One of the questions I get most often from clerks of session has to do with databases: “Why, in this computer age, do we still have to keep our minutes, rolls and registers in paper form?”
It’s a reasonable question. Databases are wonderfully convenient, and offer powerful search capabilities. Compared to what a program like Microsoft Access can do, the old system of handwritten cross-references in our membership roll books seems positively archaic.
It’s still necessary, though. Remember: minutes, rolls and registers are permanent records, meant to last not just for decades, but for centuries. Generations from now, some historian may be grateful we took the extra time to maintain a hard copy.
Do you doubt what I say? If so, I have a phrase for you to ponder: “Five-and-a-quarter-inch floppy disks.”
Remember those? Think back to the good old days, when men were men and floppy disks really were floppy. It wasn’t that long ago that floppy disks were the storage medium of choice.
Now, here’s a follow-up question: “Do you have access to a computer that can read one of those things?”
I used to have one of those – about five computers back. I don’t, anymore. In fact, my present computer can’t even deal with those hard-shelled, three-and-a-half-inch diskettes that replaced the old-time floppies. Diskettes of any size – once ubiquitous – are becoming scarce as hens’ teeth. It’s CD-ROMs we’re all using.
Or is it? Ask a bunch of youth under the age of 18 how many music CDs they own, and you’re likely to get “none” for an answer. Today’s kids are the MP3 Generation. They deal in solid-state data storage. Have iPod, will travel.
Up-and-coming on the horizon (and, in many cases, already here) is the technology known as The Cloud. It’s a limitless place somewhere out there on the Internet, carved up into secure, electronic pigeonholes where we can squirrel away computer files to our hearts’ content. Could it be that The Cloud is where our old church records are meant to live, in retirement?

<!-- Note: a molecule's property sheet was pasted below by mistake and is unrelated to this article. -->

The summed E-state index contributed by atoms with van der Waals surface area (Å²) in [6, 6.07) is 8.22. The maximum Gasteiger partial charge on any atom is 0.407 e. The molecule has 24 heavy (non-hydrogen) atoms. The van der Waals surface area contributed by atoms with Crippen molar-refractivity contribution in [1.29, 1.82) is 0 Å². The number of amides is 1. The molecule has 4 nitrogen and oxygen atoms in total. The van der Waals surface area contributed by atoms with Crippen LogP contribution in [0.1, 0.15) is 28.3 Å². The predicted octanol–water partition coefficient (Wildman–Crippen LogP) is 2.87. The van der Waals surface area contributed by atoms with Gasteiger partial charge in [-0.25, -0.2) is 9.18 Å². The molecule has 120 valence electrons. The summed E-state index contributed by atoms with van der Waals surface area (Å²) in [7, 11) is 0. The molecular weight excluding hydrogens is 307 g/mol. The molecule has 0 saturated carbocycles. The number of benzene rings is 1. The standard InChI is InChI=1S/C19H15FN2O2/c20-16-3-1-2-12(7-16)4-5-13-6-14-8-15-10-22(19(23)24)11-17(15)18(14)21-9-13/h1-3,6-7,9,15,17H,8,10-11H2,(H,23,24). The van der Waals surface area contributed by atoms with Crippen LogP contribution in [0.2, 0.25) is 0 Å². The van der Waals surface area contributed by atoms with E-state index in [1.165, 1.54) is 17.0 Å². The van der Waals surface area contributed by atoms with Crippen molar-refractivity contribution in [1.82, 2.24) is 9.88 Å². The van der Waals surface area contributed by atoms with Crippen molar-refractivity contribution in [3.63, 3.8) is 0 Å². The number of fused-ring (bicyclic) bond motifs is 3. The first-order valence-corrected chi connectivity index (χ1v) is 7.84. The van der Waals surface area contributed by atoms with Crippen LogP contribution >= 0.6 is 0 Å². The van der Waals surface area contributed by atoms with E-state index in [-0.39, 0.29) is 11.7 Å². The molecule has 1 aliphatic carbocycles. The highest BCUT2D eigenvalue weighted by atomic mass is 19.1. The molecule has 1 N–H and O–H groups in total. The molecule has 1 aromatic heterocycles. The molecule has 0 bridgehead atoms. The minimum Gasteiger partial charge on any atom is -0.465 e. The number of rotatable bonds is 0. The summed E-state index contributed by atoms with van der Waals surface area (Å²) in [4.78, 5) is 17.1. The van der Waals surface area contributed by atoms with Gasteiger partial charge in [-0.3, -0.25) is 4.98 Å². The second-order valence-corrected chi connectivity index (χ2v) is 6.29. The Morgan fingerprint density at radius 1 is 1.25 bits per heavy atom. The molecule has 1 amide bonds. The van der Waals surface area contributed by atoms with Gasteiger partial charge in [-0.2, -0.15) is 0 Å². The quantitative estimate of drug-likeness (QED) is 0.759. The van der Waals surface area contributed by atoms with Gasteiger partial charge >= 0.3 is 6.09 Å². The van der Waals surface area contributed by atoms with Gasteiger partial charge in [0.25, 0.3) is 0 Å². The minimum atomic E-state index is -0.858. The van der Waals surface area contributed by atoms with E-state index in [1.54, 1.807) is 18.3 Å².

Can you see where I’m going with this? The world of data processing is expanding so rapidly, no one knows where it’s headed. Generations of data-storage come, and generations of data-storage go, but the hard copy remains forever (or nearly so, if we deposit it in a dry, fireproof place).
For storage of records, the Presbyterian Historical Society in Philadelphia is the church’s best source of expert records-preservation advice. The PHS strongly recommends we use only “formats that are considered archivally permanent – hard copy (acid-free paper) or microfilm. At present there is no electronic medium that is considered permanent by archival standards.”
If you like the convenience of a searchable electronic record, though, all is not lost. There’s a way to enjoy the best of both worlds. Go ahead and write your minutes using your favorite word-processing program, then use the word processor to print those words onto acid-free paper for inclusion in your record book. (Be sure you use the right kind of ink in your printer, though – I’m told that laser printers and photocopiers produce permanent, archival-quality results, but inkjet printers do not.) Armed with your back-up, electronic copy, you can then use the search function of your word-processing program to find things in the minutes, without having to go back through the books page by page.